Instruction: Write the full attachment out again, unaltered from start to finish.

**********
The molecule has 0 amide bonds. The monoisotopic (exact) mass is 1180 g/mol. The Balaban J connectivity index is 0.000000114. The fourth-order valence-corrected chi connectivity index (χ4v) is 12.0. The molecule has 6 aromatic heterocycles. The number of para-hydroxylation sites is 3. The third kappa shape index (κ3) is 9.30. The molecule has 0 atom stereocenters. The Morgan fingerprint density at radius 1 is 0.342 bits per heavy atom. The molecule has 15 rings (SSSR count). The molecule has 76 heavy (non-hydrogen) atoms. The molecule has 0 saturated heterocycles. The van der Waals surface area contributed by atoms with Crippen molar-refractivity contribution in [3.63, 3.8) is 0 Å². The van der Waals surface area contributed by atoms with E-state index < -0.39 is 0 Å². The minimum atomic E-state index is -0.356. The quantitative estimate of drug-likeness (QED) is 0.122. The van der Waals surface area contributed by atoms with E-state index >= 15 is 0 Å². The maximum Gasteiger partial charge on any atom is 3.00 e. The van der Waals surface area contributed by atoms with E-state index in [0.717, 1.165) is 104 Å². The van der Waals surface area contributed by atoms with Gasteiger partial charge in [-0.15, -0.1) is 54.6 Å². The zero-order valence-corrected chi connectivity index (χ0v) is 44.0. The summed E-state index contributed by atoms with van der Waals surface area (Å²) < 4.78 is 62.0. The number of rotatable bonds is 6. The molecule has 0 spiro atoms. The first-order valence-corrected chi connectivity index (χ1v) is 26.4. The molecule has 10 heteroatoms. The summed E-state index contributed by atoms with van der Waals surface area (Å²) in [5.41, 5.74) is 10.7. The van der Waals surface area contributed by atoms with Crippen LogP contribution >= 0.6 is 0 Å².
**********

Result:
The molecule has 0 amide bonds. The monoisotopic (exact) mass is 1180 g/mol. The Balaban J connectivity index is 0.000000114. The fourth-order valence-corrected chi connectivity index (χ4v) is 12.0. The molecule has 6 aromatic heterocycles. The number of para-hydroxylation sites is 3. The third kappa shape index (κ3) is 9.30. The molecule has 0 atom stereocenters. The Morgan fingerprint density at radius 1 is 0.342 bits per heavy atom. The molecule has 15 rings (SSSR count). The molecule has 76 heavy (non-hydrogen) atoms. The molecule has 0 saturated heterocycles. The van der Waals surface area contributed by atoms with Crippen molar-refractivity contribution in [3.63, 3.8) is 0 Å². The van der Waals surface area contributed by atoms with E-state index < -0.39 is 0 Å². The minimum atomic E-state index is -0.356. The quantitative estimate of drug-likeness (QED) is 0.122. The van der Waals surface area contributed by atoms with E-state index >= 15 is 0 Å². The maximum Gasteiger partial charge on any atom is 3.00 e. The van der Waals surface area contributed by atoms with E-state index in [0.717, 1.165) is 104 Å². The van der Waals surface area contributed by atoms with Gasteiger partial charge in [-0.15, -0.1) is 54.6 Å². The zero-order valence-corrected chi connectivity index (χ0v) is 44.0. The summed E-state index contributed by atoms with van der Waals surface area (Å²) < 4.78 is 62.0. The number of rotatable bonds is 6. The molecule has 0 spiro atoms. The first-order valence-corrected chi connectivity index (χ1v) is 26.4. The molecule has 10 heteroatoms. The summed E-state index contributed by atoms with van der Waals surface area (Å²) in [5.41, 5.74) is 10.7. The van der Waals surface area contributed by atoms with Crippen LogP contribution >= 0.6 is 0 Å².